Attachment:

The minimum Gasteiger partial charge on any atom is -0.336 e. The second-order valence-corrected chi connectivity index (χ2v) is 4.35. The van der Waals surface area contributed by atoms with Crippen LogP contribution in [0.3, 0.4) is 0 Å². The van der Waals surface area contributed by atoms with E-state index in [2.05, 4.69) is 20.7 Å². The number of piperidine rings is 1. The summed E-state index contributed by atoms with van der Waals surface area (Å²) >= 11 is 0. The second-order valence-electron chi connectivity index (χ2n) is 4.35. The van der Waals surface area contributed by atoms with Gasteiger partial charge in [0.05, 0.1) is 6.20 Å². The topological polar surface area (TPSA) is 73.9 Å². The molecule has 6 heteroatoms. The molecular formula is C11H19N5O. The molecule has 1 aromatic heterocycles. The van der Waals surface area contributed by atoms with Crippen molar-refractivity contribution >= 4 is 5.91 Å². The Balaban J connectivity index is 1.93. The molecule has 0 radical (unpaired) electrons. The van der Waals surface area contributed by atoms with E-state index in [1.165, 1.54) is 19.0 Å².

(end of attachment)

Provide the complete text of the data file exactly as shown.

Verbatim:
The minimum Gasteiger partial charge on any atom is -0.336 e. The second-order valence-corrected chi connectivity index (χ2v) is 4.35. The van der Waals surface area contributed by atoms with Crippen LogP contribution in [0.3, 0.4) is 0 Å². The van der Waals surface area contributed by atoms with E-state index in [2.05, 4.69) is 20.7 Å². The number of piperidine rings is 1. The summed E-state index contributed by atoms with van der Waals surface area (Å²) >= 11 is 0. The second-order valence-electron chi connectivity index (χ2n) is 4.35. The van der Waals surface area contributed by atoms with Gasteiger partial charge in [0.05, 0.1) is 6.20 Å². The topological polar surface area (TPSA) is 73.9 Å². The molecule has 6 heteroatoms. The molecular formula is C11H19N5O. The molecule has 1 aromatic heterocycles. The van der Waals surface area contributed by atoms with Crippen molar-refractivity contribution >= 4 is 5.91 Å². The Balaban J connectivity index is 1.93. The molecule has 0 radical (unpaired) electrons. The van der Waals surface area contributed by atoms with E-state index in [1.165, 1.54) is 19.0 Å².